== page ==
The Kid Stays in the Picture

The Kid Stays in the Picture is a story of one man’s remarkable life against the backdrop of a changing America – Laurence Green reviews Simon McBu…

The Kid Stays in the Picture

‘There are two sides to every story: my side, your side and the truth. And no one is lying. Memories shared serve each differently.”

These words were spoken by Robert Evans, who may be an unfamiliar name to most filmgoers but in the 1960s and 70s, became one of the most powerful figures in Hollywood. He saved Paramount Pictures from collapse and produced such memorable movies as The Godfather, Rosemary’s Baby and Chinatown. Yet by the 1980s he was broke, with his personal and professional life spiralling out of control. In 1994 he rose to legendary status once again, publishing his award-winning autobiography, chronicling it all.

Director Simon McBurney, best known as the leading figure behind innovatory theatre group Complicit explores in the new play, The Kid Stays in the Picture (Royal Court Theatre) one man’s remarkable life against the backdrop of a changing America through the second half of the 20th century.

The Jewish dentist’s son from Harlem, who never lacked confidence started out as a radio star, then woeful actor alongside Ava Gardiner However after admiring Daryl S. Zanuck, Evans decided that the production side of the movies was where he belonged and for a while never looked back. He mixed with everyone from James Cagney to Frank Sinatra, Roman Polanski to Henry Kissinger, and got closer to mobsters than might have been comfortable. He married often, most notably perhaps to Love Story star, Ali McGraw and Dynasty’s Catherine Oxenberg. His life was immursed in all aspects of the film production: rights negotiations contract deals talents wooing and finance arrangements. However drug busts a connection to a seedy murder case and a spell in the ‘nut house’ led to a sad old age.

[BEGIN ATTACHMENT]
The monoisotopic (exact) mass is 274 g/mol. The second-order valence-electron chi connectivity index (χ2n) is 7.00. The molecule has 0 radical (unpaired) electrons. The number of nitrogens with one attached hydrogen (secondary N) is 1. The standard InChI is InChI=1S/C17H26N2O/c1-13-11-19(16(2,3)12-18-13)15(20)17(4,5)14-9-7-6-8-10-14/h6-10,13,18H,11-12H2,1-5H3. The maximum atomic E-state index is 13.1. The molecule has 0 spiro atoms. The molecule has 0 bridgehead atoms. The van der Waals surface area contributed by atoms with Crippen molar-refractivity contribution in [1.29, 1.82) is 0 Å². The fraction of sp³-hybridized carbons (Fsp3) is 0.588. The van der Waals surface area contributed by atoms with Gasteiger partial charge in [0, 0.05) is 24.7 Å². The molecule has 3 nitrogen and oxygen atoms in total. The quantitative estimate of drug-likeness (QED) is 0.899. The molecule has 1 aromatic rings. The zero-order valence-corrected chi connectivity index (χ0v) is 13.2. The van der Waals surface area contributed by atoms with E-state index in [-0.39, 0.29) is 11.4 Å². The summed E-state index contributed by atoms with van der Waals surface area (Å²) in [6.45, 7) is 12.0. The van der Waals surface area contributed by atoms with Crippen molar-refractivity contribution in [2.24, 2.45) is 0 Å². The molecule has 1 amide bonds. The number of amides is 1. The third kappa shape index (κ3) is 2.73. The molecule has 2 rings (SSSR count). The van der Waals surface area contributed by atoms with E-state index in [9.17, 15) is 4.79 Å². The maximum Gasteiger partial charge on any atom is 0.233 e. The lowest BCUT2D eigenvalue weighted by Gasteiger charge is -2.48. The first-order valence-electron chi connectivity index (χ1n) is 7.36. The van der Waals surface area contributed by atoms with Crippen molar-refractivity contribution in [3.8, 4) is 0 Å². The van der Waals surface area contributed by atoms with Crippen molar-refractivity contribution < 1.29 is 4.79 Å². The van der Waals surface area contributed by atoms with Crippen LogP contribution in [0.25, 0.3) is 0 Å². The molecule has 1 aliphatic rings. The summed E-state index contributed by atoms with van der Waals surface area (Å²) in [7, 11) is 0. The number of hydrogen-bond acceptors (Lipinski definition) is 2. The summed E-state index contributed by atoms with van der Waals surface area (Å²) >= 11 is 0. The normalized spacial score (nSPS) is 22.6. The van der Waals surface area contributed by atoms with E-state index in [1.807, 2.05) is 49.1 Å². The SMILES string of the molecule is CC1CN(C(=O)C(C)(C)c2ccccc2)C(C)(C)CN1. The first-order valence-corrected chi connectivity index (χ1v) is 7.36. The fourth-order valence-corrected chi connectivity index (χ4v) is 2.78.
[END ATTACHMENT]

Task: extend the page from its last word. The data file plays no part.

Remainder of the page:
For a while at the outset my heart sank as we are confronted with a row of actors speaking into microphones and I feared we would be stuck with something resembling a dry, confusing corporate presentation, but before long, once the show gets in its stride, a swirling collage assembles, combining projections, photos, news cuttings, deft impersonations and skillfully curated sound effects to create an absorbing feast of reminiscence.

Indeed what this play does is present a Kaleidoscope of Evans’ life, almost as a series of rushes or offcuts.  McBurney and co-creator James Yeatman have not set out to tell the story of Evans life, at least not in a strictly autobiographical or conventional sense. Instead they present impressions of versions of his life without sticking to factual accuracy or delving into great detail, but with a combination of humour (Marlon Brando is heard mumbling in incomprehensibly down the phone about Al Pacino) and poignancy. You don’t feel you are watching a movie about Evans life, but you do feel you are experiencing chapters of his life, not always from his point of view.

An ensemble cast of eight perform multiple roles. Evans himself is played by three actors at different points of his life. Christian Camargo has the lean good looks of the perma-cool Evans at his peak, Heather Burns plays his nattily suited younger self (as well as Ali McGraw and Mia Farrow), while best of all, Danny Huston provides the silhouetted narration and embodies the older Evans as well as the vitalizing power of the producer.

A production then which is played out at breakneck speed, capturing the chaos and frenzied energy of Tinseltown.

The Kid Stays in the Picture

Playing at the Royal Court Theatre until 8 April 2017

Last modified: March 29, 2017

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